This week on the Blacknight Podcast we talk to Don Hollander, Secretary General of the Universal Acceptance Steering Group at ICANN (Internet Corporation for Assigned Names and Numbers).
Click on the player below to play the podcast, or download it here: 21:12; 12MB; MP3.
Regular readers and listeners will know that ICANN is the international organisation which governs the Internet’s addressing systems, in particular, domain names. ‘Universal Acceptance’, Don explains, is “the idea that all email addresses and all domain names work in all applications”.
Before 2010, that was easy enough, he says, with just a few generic top level domains, “and then you had a bunch of two-character country codes”.
“And then in 2010 in changed quite markedly, because countries which don’t use the English character sets as their native scripts were having challenges serving their local communities”
That was the year in which several new international TLDs appeared, which used non-Latin character sets such as Arabic and Chinese.
“And then in 2013 the top level domains changed markedly again, because not only did you have these new non-English country-code top level domains, but suddenly you had another 1200 new top level domains, many in the English character sets, but about 10% also in internationalised domains”.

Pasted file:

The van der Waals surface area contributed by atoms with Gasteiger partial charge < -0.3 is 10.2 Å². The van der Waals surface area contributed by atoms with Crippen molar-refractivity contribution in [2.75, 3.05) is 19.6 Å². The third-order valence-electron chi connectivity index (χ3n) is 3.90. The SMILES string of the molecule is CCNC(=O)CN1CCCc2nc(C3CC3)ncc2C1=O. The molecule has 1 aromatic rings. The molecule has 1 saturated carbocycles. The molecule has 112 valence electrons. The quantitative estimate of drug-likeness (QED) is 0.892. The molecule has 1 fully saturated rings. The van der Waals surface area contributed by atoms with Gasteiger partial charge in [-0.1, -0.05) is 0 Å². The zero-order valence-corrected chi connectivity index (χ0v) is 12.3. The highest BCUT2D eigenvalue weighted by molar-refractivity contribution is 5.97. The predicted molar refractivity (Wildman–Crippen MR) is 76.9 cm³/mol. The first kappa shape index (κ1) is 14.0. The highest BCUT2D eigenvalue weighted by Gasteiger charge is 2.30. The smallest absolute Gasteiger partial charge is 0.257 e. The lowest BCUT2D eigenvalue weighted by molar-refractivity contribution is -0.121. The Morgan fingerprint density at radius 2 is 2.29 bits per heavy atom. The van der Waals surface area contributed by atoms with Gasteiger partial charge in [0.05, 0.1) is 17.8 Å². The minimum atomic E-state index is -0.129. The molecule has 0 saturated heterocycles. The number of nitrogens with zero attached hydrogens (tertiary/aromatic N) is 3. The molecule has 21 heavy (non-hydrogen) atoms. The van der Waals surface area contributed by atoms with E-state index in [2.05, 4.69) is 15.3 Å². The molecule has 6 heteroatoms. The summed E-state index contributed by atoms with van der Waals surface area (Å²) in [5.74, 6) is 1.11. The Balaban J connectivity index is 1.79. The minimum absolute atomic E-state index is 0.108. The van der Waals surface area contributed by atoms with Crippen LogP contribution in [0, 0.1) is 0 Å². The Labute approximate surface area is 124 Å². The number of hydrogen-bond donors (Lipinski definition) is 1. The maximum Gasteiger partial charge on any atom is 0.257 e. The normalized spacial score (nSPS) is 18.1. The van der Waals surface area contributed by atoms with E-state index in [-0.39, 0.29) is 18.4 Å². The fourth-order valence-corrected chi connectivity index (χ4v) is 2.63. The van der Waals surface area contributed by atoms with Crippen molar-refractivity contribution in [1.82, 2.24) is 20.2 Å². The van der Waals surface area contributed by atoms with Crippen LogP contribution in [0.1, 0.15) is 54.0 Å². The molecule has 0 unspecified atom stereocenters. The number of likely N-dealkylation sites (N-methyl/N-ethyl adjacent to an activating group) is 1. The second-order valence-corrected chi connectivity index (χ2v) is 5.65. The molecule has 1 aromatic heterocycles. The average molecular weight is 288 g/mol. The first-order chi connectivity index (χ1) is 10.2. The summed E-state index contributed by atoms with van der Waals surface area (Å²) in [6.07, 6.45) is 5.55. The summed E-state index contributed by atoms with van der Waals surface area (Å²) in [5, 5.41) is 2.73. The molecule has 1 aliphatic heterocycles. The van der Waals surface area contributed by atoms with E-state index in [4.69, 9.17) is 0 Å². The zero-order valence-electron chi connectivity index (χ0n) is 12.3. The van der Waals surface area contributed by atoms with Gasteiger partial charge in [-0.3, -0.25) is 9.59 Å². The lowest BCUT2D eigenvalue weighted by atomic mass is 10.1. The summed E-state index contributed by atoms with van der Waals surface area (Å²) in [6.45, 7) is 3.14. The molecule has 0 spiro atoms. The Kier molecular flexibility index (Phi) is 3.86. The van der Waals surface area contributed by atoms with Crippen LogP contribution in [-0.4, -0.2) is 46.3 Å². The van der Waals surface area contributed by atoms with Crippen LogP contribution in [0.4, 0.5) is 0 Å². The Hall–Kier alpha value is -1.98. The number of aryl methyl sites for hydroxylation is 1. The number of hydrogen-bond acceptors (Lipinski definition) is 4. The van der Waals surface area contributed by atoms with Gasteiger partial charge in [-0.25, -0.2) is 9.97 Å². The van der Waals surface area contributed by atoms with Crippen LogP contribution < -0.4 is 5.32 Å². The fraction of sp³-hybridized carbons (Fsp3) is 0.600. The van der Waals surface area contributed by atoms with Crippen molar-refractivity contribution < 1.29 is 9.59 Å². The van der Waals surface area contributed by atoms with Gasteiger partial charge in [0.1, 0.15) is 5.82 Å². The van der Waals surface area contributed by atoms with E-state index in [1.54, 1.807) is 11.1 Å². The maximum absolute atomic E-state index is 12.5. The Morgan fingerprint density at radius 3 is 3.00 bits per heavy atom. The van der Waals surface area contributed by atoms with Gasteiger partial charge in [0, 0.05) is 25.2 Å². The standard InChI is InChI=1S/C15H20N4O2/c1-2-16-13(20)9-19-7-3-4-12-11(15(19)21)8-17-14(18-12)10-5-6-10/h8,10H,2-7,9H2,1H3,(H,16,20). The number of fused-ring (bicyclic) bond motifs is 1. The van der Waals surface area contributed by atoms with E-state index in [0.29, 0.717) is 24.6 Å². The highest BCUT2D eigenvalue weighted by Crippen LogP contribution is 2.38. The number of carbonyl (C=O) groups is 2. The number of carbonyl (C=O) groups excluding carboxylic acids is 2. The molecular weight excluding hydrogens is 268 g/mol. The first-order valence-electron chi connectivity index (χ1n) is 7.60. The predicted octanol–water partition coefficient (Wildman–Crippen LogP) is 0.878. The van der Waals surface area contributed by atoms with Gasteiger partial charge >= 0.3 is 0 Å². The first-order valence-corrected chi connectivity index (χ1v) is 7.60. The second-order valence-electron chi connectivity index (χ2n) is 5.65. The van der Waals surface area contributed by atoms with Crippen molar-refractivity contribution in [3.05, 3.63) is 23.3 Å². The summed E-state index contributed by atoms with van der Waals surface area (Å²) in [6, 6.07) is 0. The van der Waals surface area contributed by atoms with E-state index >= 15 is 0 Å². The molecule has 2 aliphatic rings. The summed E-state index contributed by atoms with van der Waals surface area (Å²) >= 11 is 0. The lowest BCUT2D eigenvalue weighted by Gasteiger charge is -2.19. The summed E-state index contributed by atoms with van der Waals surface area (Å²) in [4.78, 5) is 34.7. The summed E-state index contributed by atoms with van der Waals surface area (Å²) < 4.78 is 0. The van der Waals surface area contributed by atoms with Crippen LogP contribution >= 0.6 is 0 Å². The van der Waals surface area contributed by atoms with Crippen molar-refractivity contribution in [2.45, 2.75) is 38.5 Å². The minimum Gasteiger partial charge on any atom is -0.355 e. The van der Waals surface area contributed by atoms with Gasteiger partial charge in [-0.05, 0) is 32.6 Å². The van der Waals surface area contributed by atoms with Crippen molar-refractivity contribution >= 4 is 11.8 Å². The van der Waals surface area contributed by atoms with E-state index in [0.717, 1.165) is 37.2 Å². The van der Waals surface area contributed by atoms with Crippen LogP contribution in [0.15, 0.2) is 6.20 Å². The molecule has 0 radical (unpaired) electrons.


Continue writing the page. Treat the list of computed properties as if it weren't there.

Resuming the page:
The result has been a challenge to the developers of software, and systems to make sure that valid domain names are accepted. This includes domains like .COM, .ORG and .IE, but also , .BLOG, .LGBT and .PHOTOGRAPHY.
There has been a broadly positive reaction to the requirement he says, which developers generally view as “a bug fix”, required for compliance with Internet Engineering Task Force (IETF) standards going back over 10 years.
And the Universal Acceptance Steering Group provides a lot of advice and assistance for developers to address the issue. The approach is built around the idea of ‘five verbs’ relating to the handling of domain names and email addresses: Accept, Validate, Store, Process and Display.
A recent study of the Top Thousand websites found that about 7% accepted all the test names; 7% rejected all the test cases; and the rest formed a traditional bell curve
“It’s not generally difficult to fix, but the challenge is making people aware that the environment has changed, that the standards which have been published by IETF … were changed 10 years ago, and people should be up to date with the standards, and provide service for the people who want to use them”, says Don.
For more information on Universal Acceptance, visit uasg.tech.